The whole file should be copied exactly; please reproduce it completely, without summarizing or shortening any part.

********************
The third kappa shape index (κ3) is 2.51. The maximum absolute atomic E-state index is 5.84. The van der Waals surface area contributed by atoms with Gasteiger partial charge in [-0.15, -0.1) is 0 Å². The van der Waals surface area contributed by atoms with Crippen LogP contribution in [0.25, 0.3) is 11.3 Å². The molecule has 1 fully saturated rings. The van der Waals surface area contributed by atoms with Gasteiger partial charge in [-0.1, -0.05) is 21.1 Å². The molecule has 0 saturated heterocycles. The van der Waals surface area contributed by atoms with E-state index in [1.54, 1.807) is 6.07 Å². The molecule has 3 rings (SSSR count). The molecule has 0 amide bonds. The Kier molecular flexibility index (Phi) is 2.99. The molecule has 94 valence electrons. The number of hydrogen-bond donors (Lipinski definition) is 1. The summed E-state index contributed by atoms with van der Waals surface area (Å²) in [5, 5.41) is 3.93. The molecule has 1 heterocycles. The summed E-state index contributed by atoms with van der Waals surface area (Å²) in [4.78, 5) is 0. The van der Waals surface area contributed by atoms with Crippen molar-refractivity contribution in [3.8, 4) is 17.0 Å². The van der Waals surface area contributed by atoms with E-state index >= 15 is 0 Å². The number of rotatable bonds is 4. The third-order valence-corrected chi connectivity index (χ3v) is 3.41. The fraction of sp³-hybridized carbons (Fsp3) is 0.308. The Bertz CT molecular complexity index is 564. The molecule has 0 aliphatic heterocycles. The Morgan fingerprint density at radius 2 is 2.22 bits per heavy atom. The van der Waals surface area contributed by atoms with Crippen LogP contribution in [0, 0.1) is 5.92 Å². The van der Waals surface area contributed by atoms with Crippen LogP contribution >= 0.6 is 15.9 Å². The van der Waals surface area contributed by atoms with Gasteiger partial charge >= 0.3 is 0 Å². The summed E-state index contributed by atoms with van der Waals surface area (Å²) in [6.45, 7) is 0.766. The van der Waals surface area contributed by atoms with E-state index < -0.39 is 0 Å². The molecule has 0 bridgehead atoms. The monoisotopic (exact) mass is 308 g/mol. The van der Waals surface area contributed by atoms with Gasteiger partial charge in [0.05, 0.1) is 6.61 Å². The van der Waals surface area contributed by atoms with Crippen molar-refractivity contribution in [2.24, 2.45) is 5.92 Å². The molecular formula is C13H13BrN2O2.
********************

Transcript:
The third kappa shape index (κ3) is 2.51. The maximum absolute atomic E-state index is 5.84. The van der Waals surface area contributed by atoms with Gasteiger partial charge in [-0.15, -0.1) is 0 Å². The van der Waals surface area contributed by atoms with Crippen LogP contribution in [0.25, 0.3) is 11.3 Å². The molecule has 1 fully saturated rings. The van der Waals surface area contributed by atoms with Gasteiger partial charge in [-0.1, -0.05) is 21.1 Å². The molecule has 0 saturated heterocycles. The van der Waals surface area contributed by atoms with E-state index in [1.54, 1.807) is 6.07 Å². The molecule has 3 rings (SSSR count). The molecule has 0 amide bonds. The Kier molecular flexibility index (Phi) is 2.99. The molecule has 94 valence electrons. The number of hydrogen-bond donors (Lipinski definition) is 1. The summed E-state index contributed by atoms with van der Waals surface area (Å²) in [5, 5.41) is 3.93. The molecule has 1 heterocycles. The summed E-state index contributed by atoms with van der Waals surface area (Å²) in [4.78, 5) is 0. The van der Waals surface area contributed by atoms with Crippen molar-refractivity contribution in [3.8, 4) is 17.0 Å². The van der Waals surface area contributed by atoms with E-state index >= 15 is 0 Å². The number of rotatable bonds is 4. The third-order valence-corrected chi connectivity index (χ3v) is 3.41. The fraction of sp³-hybridized carbons (Fsp3) is 0.308. The Bertz CT molecular complexity index is 564. The molecule has 0 aliphatic heterocycles. The Morgan fingerprint density at radius 2 is 2.22 bits per heavy atom. The van der Waals surface area contributed by atoms with Crippen LogP contribution in [0, 0.1) is 5.92 Å². The van der Waals surface area contributed by atoms with Crippen LogP contribution >= 0.6 is 15.9 Å². The van der Waals surface area contributed by atoms with Gasteiger partial charge >= 0.3 is 0 Å². The summed E-state index contributed by atoms with van der Waals surface area (Å²) in [6.45, 7) is 0.766. The van der Waals surface area contributed by atoms with E-state index < -0.39 is 0 Å². The molecule has 0 bridgehead atoms. The monoisotopic (exact) mass is 308 g/mol. The van der Waals surface area contributed by atoms with Gasteiger partial charge in [0.05, 0.1) is 6.61 Å². The van der Waals surface area contributed by atoms with Crippen molar-refractivity contribution in [2.24, 2.45) is 5.92 Å². The molecular formula is C13H13BrN2O2.